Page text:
Just as the relationship between parent and child has changed over the years, from disciplinarian to a more relaxed friendship, so has the relationship between human and canine. With this change has come a born-again kind of love for dogs and the quality of their lives has become as important as any other family member. This is a good thing; a very good thing. However, the dog, just like the child, must be taught to have social grace and to fit into our household routine and society as a whole because of the outside activities and excursions that our furry family members are included in. There have to be rules and regulations, schedules and boundaries, and things that are OK and not OK for your dog to do.

Here are some tips straight from the trainer’s mouth! One commonality I see in every household is “avoidance.” In other words, if you avoid the situation you won’t have to deal with it. So, instead of teaching your dog not to beg at the table during meals, you put him in his crate or another room where he is out of sight, out of mind. Another example would be guests coming into your home, your dog barks and jumps on them and is generally disruptive. What do you do? Again, he goes in his crate or another room to avoid the hassle and embarrassment.

What would I do? Glad you asked. I would have a “dress rehearsal.” Don’t wait for Thanksgiving to teach Harley not to beg at the table. Don’t teach him how to greet people when your boss is at the door. These may be exaggerations but I know you get the point. Even during Wednesday night dinner, everyone is tired from school and work and they’re hungry and not in the mood to deal with Harley’s antics. Never work with your dog when you’re agitated. He will pick up on it immediately and become agitated as well. The lesson will be worthless.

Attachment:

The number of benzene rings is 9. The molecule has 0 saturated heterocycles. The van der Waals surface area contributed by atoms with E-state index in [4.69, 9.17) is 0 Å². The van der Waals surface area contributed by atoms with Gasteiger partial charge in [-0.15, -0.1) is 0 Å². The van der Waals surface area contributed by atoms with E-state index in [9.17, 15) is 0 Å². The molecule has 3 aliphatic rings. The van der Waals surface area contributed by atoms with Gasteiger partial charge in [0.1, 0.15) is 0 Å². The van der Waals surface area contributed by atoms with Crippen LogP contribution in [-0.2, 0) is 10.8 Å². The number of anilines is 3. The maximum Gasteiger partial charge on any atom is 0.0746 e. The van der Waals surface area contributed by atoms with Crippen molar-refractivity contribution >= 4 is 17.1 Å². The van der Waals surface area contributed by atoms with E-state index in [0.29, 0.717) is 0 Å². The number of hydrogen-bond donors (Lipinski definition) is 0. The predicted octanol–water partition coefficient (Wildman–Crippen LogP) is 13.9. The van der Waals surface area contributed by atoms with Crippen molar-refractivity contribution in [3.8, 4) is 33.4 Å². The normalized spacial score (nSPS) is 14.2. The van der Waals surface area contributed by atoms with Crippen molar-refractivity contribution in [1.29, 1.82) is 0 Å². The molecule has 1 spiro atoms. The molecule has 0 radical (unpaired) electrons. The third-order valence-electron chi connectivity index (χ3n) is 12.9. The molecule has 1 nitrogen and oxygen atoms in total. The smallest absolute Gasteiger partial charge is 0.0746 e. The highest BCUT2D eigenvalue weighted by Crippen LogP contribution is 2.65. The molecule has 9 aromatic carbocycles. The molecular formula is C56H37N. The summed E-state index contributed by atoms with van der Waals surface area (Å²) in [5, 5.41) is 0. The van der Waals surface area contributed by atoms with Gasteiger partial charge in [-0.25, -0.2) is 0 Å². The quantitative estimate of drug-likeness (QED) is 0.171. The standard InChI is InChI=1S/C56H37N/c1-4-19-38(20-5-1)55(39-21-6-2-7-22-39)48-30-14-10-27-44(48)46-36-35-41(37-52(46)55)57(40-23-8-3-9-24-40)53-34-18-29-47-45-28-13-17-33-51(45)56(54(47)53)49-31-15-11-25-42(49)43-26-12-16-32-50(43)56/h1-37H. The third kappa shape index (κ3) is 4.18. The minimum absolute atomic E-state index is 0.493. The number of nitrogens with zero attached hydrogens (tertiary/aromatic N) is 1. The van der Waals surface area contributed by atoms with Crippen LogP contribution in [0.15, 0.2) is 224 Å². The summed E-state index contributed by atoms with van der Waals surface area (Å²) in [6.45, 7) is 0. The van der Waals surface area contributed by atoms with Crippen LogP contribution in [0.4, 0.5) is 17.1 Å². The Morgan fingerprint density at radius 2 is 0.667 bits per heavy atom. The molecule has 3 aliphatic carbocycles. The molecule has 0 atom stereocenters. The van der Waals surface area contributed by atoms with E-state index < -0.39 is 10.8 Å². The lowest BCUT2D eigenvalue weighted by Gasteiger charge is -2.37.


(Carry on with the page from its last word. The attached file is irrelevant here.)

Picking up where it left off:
Having a dress rehearsal or training practice time instead of trying to deal with your dogs’ unacceptable behavior as it unfolds in front of your eyes, is a great approach to training and conditioning your dog to have good social skills. A dress rehearsal with your dog is a reenactment of the situations you want to correct.  Let’s take a look at how to rehearse greeting guests.

Ask a neighbor or friend to stop by and ring the doorbell and knock on the door. Tell your guest to “wait a minute.” With Harley on collar and leash, unlock the door, have Harley sit/stay at least fifteen feet away from the front door. Tell your guest to come in and stand just inside the door. When Harley proceeds to bark or jump, tell him “NO” and take him away from the door and into another room. Have him sit/stay there for at least ten to fifteen seconds and let him calm down. Bring him toward your guest again but not all the way. If Harley starts jumping or barking repeat this procedure. The goal is to have Harley sit/stay calmly a few feet away from the guest. Then if desired, the guest can pet your dog UNDER his chin; not over his head, and continue into the house.

Always remember to praise your dog for a good job. Affection goes further than biscuits and is always available.

It just takes patience and practice to condition your dog to respond in the desired way. Only ten to fifteen minutes each time is best; for both of you.

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